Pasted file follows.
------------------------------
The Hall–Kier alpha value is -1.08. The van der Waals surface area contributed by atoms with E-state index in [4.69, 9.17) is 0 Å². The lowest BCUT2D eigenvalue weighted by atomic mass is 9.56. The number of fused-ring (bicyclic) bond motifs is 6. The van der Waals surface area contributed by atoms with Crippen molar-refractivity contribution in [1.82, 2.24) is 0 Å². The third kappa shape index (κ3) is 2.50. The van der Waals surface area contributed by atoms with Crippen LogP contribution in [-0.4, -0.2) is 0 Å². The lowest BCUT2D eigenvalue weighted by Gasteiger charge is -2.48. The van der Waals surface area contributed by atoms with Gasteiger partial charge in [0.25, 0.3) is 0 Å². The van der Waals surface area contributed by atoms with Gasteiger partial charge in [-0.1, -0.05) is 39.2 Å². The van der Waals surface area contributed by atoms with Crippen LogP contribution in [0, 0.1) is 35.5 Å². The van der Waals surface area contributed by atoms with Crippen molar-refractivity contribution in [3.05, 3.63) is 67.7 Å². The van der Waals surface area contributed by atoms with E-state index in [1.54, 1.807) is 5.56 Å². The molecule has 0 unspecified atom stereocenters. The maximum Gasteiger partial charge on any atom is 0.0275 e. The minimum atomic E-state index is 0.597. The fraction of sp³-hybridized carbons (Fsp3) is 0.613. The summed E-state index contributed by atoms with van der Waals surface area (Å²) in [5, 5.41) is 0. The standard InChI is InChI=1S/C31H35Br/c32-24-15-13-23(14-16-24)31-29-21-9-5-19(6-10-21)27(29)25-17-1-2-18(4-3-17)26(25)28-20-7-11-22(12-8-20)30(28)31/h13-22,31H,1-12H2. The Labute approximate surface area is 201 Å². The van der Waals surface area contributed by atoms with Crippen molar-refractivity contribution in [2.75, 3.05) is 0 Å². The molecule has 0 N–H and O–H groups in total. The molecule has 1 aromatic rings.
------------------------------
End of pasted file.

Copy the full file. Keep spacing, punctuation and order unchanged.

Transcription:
The Hall–Kier alpha value is -1.08. The van der Waals surface area contributed by atoms with E-state index in [4.69, 9.17) is 0 Å². The lowest BCUT2D eigenvalue weighted by atomic mass is 9.56. The number of fused-ring (bicyclic) bond motifs is 6. The van der Waals surface area contributed by atoms with Crippen molar-refractivity contribution in [1.82, 2.24) is 0 Å². The third kappa shape index (κ3) is 2.50. The van der Waals surface area contributed by atoms with Crippen LogP contribution in [-0.4, -0.2) is 0 Å². The lowest BCUT2D eigenvalue weighted by Gasteiger charge is -2.48. The van der Waals surface area contributed by atoms with Gasteiger partial charge in [0.25, 0.3) is 0 Å². The van der Waals surface area contributed by atoms with Gasteiger partial charge in [-0.1, -0.05) is 39.2 Å². The van der Waals surface area contributed by atoms with Crippen LogP contribution in [0, 0.1) is 35.5 Å². The van der Waals surface area contributed by atoms with Crippen molar-refractivity contribution in [3.05, 3.63) is 67.7 Å². The van der Waals surface area contributed by atoms with E-state index in [1.54, 1.807) is 5.56 Å². The molecule has 0 unspecified atom stereocenters. The maximum Gasteiger partial charge on any atom is 0.0275 e. The minimum atomic E-state index is 0.597. The fraction of sp³-hybridized carbons (Fsp3) is 0.613. The summed E-state index contributed by atoms with van der Waals surface area (Å²) in [5, 5.41) is 0. The standard InChI is InChI=1S/C31H35Br/c32-24-15-13-23(14-16-24)31-29-21-9-5-19(6-10-21)27(29)25-17-1-2-18(4-3-17)26(25)28-20-7-11-22(12-8-20)30(28)31/h13-22,31H,1-12H2. The Labute approximate surface area is 201 Å². The van der Waals surface area contributed by atoms with Crippen molar-refractivity contribution in [2.75, 3.05) is 0 Å². The molecule has 0 N–H and O–H groups in total. The molecule has 1 aromatic rings.